I am trying to calculate the median of a sorted array of numbers in C++ and I was wondering if there is a built in function in the C++ library that does this.


There's no need to use a function. To find the median of a list with an odd number of items, just do

cout << sortedArray[size/2];

where sortedArray is the array and size is the size of the array. For an array with an even number, you should just do something like this

cout << (sortedArray[size/2] + sortedArray[(size/2) - 1])/2

In other words, take the average of the n/2 element and the n/2-1 element.

If you don't know the size, you need to loop through the array and count how many elements there are. Doing it with decimals is irrelevant because the size of an array is always a whole number.

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    What if there's an even number of elements? You'd want to take the average of the two in the middle. e.g. median of 2 4 6 8 should be 5. – Greg Kikola Feb 3 '17 at 22:03
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    For the second case, I think you want size/2 - 1 and size/2 as the indices. – Greg Kikola Feb 3 '17 at 22:09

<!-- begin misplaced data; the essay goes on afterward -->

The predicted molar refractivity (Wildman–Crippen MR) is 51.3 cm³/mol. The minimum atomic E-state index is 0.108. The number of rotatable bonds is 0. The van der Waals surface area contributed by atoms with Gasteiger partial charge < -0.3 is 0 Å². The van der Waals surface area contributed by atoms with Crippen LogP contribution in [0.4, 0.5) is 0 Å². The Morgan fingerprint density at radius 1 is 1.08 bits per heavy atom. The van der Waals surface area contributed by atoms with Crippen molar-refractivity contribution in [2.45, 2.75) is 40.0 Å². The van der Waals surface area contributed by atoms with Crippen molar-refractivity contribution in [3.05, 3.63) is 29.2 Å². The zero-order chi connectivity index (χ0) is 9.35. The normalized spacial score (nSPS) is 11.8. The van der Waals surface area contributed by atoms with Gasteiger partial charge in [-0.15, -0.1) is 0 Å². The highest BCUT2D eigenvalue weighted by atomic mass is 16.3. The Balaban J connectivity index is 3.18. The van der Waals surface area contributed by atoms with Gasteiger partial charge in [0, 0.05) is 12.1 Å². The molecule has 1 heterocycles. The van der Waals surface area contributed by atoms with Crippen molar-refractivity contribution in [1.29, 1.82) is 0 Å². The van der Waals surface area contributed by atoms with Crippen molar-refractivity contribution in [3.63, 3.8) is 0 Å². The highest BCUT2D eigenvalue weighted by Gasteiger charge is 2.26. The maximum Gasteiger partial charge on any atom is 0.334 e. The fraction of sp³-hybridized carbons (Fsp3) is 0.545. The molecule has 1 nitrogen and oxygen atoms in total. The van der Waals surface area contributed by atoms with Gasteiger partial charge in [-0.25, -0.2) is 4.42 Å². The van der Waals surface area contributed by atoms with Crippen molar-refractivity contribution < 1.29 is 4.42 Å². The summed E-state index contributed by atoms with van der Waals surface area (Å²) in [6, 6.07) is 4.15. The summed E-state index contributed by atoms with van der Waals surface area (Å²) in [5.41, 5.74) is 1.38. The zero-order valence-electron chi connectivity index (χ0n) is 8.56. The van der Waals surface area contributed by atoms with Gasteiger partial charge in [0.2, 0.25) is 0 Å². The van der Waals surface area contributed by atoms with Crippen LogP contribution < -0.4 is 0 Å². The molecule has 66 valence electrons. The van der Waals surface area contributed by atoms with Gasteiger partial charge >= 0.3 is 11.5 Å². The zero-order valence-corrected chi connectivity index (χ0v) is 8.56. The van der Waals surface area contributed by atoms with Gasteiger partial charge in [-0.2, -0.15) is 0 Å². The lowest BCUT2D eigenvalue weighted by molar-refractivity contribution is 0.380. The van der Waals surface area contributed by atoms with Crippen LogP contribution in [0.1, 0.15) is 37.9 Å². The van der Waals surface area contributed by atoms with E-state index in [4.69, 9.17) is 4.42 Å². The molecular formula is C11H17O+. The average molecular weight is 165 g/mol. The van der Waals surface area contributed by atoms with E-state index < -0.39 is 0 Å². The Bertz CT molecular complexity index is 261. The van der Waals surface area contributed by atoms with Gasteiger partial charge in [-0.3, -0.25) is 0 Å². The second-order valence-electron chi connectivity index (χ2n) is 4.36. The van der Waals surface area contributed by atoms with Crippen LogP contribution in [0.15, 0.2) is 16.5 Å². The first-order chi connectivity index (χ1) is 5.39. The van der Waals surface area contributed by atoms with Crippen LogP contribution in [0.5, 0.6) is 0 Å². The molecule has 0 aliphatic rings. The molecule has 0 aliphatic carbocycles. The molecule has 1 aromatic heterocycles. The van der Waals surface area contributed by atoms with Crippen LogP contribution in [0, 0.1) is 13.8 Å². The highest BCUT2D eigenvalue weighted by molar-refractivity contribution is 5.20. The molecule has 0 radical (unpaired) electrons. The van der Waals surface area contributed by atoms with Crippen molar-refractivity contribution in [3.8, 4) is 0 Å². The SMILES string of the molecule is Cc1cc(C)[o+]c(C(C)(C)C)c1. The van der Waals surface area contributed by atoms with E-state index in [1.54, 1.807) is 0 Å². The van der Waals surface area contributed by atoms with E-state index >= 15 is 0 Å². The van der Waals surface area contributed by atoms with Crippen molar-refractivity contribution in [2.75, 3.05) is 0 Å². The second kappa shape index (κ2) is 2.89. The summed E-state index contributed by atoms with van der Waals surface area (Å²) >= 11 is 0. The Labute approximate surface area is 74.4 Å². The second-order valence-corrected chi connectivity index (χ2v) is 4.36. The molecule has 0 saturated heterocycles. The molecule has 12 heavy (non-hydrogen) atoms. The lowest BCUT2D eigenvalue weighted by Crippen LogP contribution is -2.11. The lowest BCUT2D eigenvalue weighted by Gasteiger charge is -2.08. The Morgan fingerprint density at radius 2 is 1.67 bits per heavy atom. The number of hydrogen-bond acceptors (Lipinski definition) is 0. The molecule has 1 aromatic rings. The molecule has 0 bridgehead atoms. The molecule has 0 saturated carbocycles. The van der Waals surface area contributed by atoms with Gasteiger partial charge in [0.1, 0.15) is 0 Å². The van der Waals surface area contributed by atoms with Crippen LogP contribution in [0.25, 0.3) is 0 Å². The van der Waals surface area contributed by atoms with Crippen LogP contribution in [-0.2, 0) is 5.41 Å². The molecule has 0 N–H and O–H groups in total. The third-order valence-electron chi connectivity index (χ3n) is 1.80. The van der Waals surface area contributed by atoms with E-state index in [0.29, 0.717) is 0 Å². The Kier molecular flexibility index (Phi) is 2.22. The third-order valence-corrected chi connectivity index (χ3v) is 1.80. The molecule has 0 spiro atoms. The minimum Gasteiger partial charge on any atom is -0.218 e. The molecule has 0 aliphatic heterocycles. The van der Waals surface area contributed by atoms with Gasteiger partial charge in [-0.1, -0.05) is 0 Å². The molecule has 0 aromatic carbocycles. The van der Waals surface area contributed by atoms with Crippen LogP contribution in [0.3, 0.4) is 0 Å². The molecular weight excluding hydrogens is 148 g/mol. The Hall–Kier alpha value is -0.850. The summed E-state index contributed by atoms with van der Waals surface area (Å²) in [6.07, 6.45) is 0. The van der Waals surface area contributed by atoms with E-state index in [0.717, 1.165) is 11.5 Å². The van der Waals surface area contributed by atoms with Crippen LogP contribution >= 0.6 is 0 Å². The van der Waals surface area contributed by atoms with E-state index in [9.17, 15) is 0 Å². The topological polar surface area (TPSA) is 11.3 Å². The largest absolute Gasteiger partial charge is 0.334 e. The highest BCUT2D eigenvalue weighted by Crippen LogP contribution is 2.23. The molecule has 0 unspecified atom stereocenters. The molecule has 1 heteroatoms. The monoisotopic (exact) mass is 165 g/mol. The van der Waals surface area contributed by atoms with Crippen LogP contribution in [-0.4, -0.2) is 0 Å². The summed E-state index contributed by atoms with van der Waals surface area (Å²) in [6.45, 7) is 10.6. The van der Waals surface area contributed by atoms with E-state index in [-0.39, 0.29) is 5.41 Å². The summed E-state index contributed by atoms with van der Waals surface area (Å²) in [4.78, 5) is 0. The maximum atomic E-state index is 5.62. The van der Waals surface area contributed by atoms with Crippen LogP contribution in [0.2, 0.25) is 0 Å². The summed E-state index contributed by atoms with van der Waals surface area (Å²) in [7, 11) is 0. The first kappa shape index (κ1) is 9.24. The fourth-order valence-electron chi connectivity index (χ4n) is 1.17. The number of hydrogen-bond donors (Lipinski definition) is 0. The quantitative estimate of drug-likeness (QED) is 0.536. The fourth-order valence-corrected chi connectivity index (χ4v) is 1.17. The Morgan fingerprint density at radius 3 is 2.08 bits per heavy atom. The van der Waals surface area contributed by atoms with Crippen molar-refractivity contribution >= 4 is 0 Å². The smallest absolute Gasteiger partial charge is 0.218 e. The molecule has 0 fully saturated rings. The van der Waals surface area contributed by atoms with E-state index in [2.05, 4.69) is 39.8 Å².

• Ok, although what should I use to declare size? I am getting an error that says size wan't declared in this scope. – user5858639 Feb 3 '17 at 22:13
  • size should be the size of the array. If you don't readily have it, you need to iterate through the array until the end and count how many elements there are. – Gab Feb 3 '17 at 22:14
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    The principle of this answer is great - but do be aware of the possibility of integer overflow when computing the semi-sum when the values are very large. Have a look at Salvatore Ruggieri's paper for some robust algorithms. – Toby Speight Jan 17 '18 at 9:23

If you know the size of the sorted array, you can compute its median in O(1). When the size is unknown (is it a linked list or what?), then counting the median would take O(n) on a classical computer.

  • Scan the list left-to-right moving the pointer to current median twice slower? – bipll Feb 7 '17 at 22:16

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